Denmark’s proposed anti-ghetto move sparks outrage
Brussels (Brussels Morning) Human rights activists have criticised as discriminatory Denmark’s move to limit the share of “non-Western” populations in social housing to 30% over the next 10 years, DW reported on Wednesday.
Previously, the Office of the UN High Commissioner for Human Rights had warned that in effect “ ‘non-Western’ disproportionately means Denmark’s non-white, non-European ethnic populations”.
An effort to prevent ghettoisation
The Danish government stressed the move is aimed at cracking down on “parallel societies” in areas that are not sufficiently integrated into Danish society.
The Ministry of Interior and Housing pointed out that the number of “non-Western residents is an indicator of integration issues” and is reflected in statistics on crime rates, education and unemployment levels.
For purposes of the proposed legislation, designated Western countries would include Andorra, Australia, Canada, Iceland, Liechtenstein, Monaco, New Zealand, Norway, San Marino, Switzerland, The Vatican, the EU, the UK and the US.
The proposed bill is expected to pass since both sides of the political spectrum have taken a tougher stance on immigration in recent years. However, the government has yet to set a date for the vote.
Concerns about discrimination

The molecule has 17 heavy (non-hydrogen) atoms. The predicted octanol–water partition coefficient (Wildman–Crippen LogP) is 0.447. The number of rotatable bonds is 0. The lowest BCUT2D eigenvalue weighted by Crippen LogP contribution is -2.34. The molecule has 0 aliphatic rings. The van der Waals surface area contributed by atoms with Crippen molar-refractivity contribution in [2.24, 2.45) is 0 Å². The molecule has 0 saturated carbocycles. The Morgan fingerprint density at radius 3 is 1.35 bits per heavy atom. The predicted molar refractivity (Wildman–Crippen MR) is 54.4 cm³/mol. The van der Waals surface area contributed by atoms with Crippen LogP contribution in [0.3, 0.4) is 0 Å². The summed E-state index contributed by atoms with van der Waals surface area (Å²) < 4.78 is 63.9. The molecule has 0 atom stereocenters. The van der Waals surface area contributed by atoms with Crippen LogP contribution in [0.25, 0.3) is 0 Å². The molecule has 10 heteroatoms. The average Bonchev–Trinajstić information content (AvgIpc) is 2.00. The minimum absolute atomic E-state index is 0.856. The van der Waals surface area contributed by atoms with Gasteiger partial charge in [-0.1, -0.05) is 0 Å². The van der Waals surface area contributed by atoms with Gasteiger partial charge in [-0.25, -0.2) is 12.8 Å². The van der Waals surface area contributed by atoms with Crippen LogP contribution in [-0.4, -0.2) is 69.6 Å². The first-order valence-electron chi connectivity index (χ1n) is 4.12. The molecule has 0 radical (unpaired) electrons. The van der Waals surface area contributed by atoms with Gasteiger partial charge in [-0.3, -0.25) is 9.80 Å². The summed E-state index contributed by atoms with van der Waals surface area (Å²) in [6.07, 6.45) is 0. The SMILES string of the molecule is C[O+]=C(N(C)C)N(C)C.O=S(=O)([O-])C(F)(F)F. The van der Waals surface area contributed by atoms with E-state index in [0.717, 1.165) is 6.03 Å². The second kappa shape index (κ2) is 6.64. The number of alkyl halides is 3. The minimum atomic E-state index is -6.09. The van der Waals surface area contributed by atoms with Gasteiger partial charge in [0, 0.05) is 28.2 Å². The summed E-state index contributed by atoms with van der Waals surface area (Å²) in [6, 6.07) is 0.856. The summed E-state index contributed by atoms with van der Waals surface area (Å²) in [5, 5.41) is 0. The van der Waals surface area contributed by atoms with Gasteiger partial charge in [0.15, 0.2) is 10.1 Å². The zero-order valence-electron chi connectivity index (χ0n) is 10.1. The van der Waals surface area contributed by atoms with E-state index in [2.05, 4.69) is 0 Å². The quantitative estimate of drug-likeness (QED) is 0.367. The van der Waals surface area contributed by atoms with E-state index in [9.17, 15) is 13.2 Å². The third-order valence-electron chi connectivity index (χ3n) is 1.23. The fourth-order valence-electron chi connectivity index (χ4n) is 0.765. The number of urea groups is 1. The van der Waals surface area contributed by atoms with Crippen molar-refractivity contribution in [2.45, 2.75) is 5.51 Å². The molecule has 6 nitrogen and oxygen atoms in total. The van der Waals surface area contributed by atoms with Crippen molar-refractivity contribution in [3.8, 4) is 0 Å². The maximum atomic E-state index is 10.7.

Nanna Margrethe Krusaa, a senior legal adviser at the Danish Institute for Human Rights (DIHR), shared her reservations about the proposed regulations. “We are very concerned about this issue and following it closely because it raises red flags whenever ethnicity is listed as a criterion”.
“It’s our opinion that there is a strong risk of discrimination occurring in these cases, which we think is linked to the ‘ghetto’ criteria”. The new rules could violate national and EU regulations, she warned.
Krusaa pointed out that the DIHR is involved in three ongoing lawsuits in Denmark about the impact of current regulations against ghettoisation.
Özlem Cekic, a former MP for the Socialist People’s Party, agrees with the government “that there are some very big problems in some communities”.That said, however, “the problem here is not so big that we need to move people out of their houses”. She believes the bill “is not only created to hit Muslim groups and immigrant groups but the working class, too.”